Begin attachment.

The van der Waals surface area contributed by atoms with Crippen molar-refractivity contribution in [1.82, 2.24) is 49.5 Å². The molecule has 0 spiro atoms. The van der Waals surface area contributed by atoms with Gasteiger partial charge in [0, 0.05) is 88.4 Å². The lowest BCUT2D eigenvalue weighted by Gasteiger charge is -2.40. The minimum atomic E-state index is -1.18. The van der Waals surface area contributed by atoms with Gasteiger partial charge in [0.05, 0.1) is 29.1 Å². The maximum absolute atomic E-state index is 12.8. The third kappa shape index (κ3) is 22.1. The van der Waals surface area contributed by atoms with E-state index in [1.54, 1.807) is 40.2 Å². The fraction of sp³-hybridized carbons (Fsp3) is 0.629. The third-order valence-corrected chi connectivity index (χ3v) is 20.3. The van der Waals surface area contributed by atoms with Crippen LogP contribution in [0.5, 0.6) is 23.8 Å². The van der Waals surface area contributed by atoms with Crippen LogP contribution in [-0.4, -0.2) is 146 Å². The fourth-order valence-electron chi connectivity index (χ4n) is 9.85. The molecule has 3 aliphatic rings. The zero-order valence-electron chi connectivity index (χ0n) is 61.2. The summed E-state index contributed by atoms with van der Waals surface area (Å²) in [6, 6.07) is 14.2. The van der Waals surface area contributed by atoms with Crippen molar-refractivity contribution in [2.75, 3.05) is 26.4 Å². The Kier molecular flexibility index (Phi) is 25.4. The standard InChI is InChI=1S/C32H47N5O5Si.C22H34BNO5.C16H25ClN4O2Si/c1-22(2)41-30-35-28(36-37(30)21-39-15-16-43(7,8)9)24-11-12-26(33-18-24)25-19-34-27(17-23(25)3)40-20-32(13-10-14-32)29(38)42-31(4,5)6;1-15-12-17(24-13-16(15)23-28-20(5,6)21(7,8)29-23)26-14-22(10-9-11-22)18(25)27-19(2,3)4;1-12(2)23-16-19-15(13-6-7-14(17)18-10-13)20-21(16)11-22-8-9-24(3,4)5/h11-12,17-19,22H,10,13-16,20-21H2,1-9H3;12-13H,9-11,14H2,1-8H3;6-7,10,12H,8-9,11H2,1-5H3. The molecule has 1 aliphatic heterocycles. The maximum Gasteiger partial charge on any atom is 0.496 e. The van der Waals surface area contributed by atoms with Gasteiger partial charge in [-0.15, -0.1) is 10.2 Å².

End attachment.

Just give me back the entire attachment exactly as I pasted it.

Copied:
The van der Waals surface area contributed by atoms with Crippen molar-refractivity contribution in [1.82, 2.24) is 49.5 Å². The molecule has 0 spiro atoms. The van der Waals surface area contributed by atoms with Gasteiger partial charge in [0, 0.05) is 88.4 Å². The lowest BCUT2D eigenvalue weighted by Gasteiger charge is -2.40. The minimum atomic E-state index is -1.18. The van der Waals surface area contributed by atoms with Gasteiger partial charge in [0.05, 0.1) is 29.1 Å². The maximum absolute atomic E-state index is 12.8. The third kappa shape index (κ3) is 22.1. The van der Waals surface area contributed by atoms with E-state index in [1.54, 1.807) is 40.2 Å². The fraction of sp³-hybridized carbons (Fsp3) is 0.629. The third-order valence-corrected chi connectivity index (χ3v) is 20.3. The van der Waals surface area contributed by atoms with Crippen LogP contribution in [0.5, 0.6) is 23.8 Å². The van der Waals surface area contributed by atoms with Crippen LogP contribution in [-0.4, -0.2) is 146 Å². The fourth-order valence-electron chi connectivity index (χ4n) is 9.85. The molecule has 3 aliphatic rings. The zero-order valence-electron chi connectivity index (χ0n) is 61.2. The summed E-state index contributed by atoms with van der Waals surface area (Å²) in [6, 6.07) is 14.2. The van der Waals surface area contributed by atoms with Crippen molar-refractivity contribution in [2.75, 3.05) is 26.4 Å². The Kier molecular flexibility index (Phi) is 25.4. The standard InChI is InChI=1S/C32H47N5O5Si.C22H34BNO5.C16H25ClN4O2Si/c1-22(2)41-30-35-28(36-37(30)21-39-15-16-43(7,8)9)24-11-12-26(33-18-24)25-19-34-27(17-23(25)3)40-20-32(13-10-14-32)29(38)42-31(4,5)6;1-15-12-17(24-13-16(15)23-28-20(5,6)21(7,8)29-23)26-14-22(10-9-11-22)18(25)27-19(2,3)4;1-12(2)23-16-19-15(13-6-7-14(17)18-10-13)20-21(16)11-22-8-9-24(3,4)5/h11-12,17-19,22H,10,13-16,20-21H2,1-9H3;12-13H,9-11,14H2,1-8H3;6-7,10,12H,8-9,11H2,1-5H3. The molecule has 1 aliphatic heterocycles. The maximum Gasteiger partial charge on any atom is 0.496 e. The van der Waals surface area contributed by atoms with Gasteiger partial charge in [-0.15, -0.1) is 10.2 Å².